Why, oh why, Wyoming?



My mother was born in Wyoming in October of 1919. Her parents were Polish immigrants who came from Austria around the turn of the 20th Century and settled in the United States. Why Austria? Poland didn’t exist when they lived in Europe. It had been partitioned and their part of it was in Austria.

Like many immigrants, they traveled to Chicago. My grandfather was a coal miner in the old country, so he looked for coal mines that were hiring and found opportunities in Wyoming, in the town of Hudson.

Hudson’s post office dates from 1904 and its population peaked around the time my mom was born, at 900 plus people. Mostly though, the population hovered around 300. These days it has about 450 residents.

What do we know about Wyoming? Well, it is very sparsely populated—the least populated in the nation. Lots of open country if you like wide open spaces. Hudson is in a corner of Fremont County, about 20 miles southwest of Riverton and ten miles northeast of Lander.

Hudson’s coal boom didn’t last. Mostly now it’s a place for farming, ranching and other enterprises. Hudson was founded because of a railroad, but it’s long gone. My grandpa found work trimming lumber into railroad ties and selling them to the Chicago and Northwestern.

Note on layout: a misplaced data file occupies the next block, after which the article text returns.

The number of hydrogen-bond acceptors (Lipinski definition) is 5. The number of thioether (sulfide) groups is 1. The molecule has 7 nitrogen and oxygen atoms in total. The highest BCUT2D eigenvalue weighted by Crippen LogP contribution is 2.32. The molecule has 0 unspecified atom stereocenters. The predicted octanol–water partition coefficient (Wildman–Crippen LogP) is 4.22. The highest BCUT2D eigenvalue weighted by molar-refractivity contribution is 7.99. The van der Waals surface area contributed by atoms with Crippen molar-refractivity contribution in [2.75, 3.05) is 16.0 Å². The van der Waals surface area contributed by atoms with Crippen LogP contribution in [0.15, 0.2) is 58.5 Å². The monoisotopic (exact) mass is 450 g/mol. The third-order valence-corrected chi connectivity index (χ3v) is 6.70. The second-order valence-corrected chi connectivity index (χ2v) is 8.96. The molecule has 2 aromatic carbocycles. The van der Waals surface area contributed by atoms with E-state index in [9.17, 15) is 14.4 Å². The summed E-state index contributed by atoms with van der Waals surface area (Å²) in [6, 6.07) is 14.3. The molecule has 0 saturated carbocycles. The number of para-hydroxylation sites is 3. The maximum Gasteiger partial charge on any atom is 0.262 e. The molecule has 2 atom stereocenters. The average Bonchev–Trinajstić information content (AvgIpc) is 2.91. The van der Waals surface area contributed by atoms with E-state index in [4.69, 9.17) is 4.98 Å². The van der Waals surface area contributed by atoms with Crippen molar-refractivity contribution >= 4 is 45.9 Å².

My grandparents had seven children, including one daughter who died in infancy. There were four girls and two boys. Most of them didn’t want to spend their lives in a town as small or as far from “civilization,” and my mom packed up and went to Chicago as soon as she was old enough.

That was where she met my father, and the rest— as they say—is history.

What’s in Hudson these days? Some businesses, a post office and a steakhouse that is famous among traveling salesmen throughout the west. Hudson seems to have attracted a few retirees. Its neighbor towns are a bit more active. Riverton is the bigger of the two, but Lander is a charming place.

What about Hudson? My grandparents, their infant daughter and one of my uncles are buried there, along with my uncle’s late wife. I visited the town and the cemetery several years ago and found it a peaceful resting place.

I guess peaceful pretty much sums it up. That and a meal from the steakhouse.

WARREN DOMKE is a columnist for the Pleasanton Express.

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